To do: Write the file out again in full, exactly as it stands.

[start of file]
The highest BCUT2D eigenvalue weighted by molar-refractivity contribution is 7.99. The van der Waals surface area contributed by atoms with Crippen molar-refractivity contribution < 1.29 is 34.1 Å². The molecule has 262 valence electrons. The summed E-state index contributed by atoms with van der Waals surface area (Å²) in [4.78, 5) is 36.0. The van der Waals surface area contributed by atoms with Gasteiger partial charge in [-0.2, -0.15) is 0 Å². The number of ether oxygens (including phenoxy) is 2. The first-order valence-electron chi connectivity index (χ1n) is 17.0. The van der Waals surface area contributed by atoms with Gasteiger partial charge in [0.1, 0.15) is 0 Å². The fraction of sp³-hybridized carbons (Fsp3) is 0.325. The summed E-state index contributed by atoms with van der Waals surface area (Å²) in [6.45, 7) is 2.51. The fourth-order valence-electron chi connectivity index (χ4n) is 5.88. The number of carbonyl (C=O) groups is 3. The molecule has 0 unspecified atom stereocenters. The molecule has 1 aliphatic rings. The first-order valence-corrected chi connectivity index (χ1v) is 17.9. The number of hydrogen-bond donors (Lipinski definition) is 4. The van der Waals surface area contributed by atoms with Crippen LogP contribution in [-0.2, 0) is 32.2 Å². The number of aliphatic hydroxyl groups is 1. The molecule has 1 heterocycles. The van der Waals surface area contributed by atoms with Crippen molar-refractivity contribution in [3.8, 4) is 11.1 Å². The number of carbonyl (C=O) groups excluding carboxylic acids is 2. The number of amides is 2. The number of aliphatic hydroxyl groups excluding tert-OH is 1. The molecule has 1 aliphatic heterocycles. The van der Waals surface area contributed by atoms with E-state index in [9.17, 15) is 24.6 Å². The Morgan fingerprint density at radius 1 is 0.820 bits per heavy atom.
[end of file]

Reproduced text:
The highest BCUT2D eigenvalue weighted by molar-refractivity contribution is 7.99. The van der Waals surface area contributed by atoms with Crippen molar-refractivity contribution < 1.29 is 34.1 Å². The molecule has 262 valence electrons. The summed E-state index contributed by atoms with van der Waals surface area (Å²) in [4.78, 5) is 36.0. The van der Waals surface area contributed by atoms with Gasteiger partial charge in [-0.2, -0.15) is 0 Å². The number of ether oxygens (including phenoxy) is 2. The first-order valence-electron chi connectivity index (χ1n) is 17.0. The van der Waals surface area contributed by atoms with Gasteiger partial charge in [0.1, 0.15) is 0 Å². The fraction of sp³-hybridized carbons (Fsp3) is 0.325. The summed E-state index contributed by atoms with van der Waals surface area (Å²) in [6.45, 7) is 2.51. The fourth-order valence-electron chi connectivity index (χ4n) is 5.88. The number of carbonyl (C=O) groups is 3. The molecule has 0 unspecified atom stereocenters. The molecule has 1 aliphatic rings. The first-order valence-corrected chi connectivity index (χ1v) is 17.9. The number of hydrogen-bond donors (Lipinski definition) is 4. The van der Waals surface area contributed by atoms with Crippen LogP contribution in [-0.2, 0) is 32.2 Å². The number of aliphatic hydroxyl groups is 1. The molecule has 1 heterocycles. The van der Waals surface area contributed by atoms with Crippen molar-refractivity contribution in [3.8, 4) is 11.1 Å². The number of carbonyl (C=O) groups excluding carboxylic acids is 2. The number of amides is 2. The number of aliphatic hydroxyl groups excluding tert-OH is 1. The molecule has 1 aliphatic heterocycles. The van der Waals surface area contributed by atoms with E-state index in [9.17, 15) is 24.6 Å². The Morgan fingerprint density at radius 1 is 0.820 bits per heavy atom.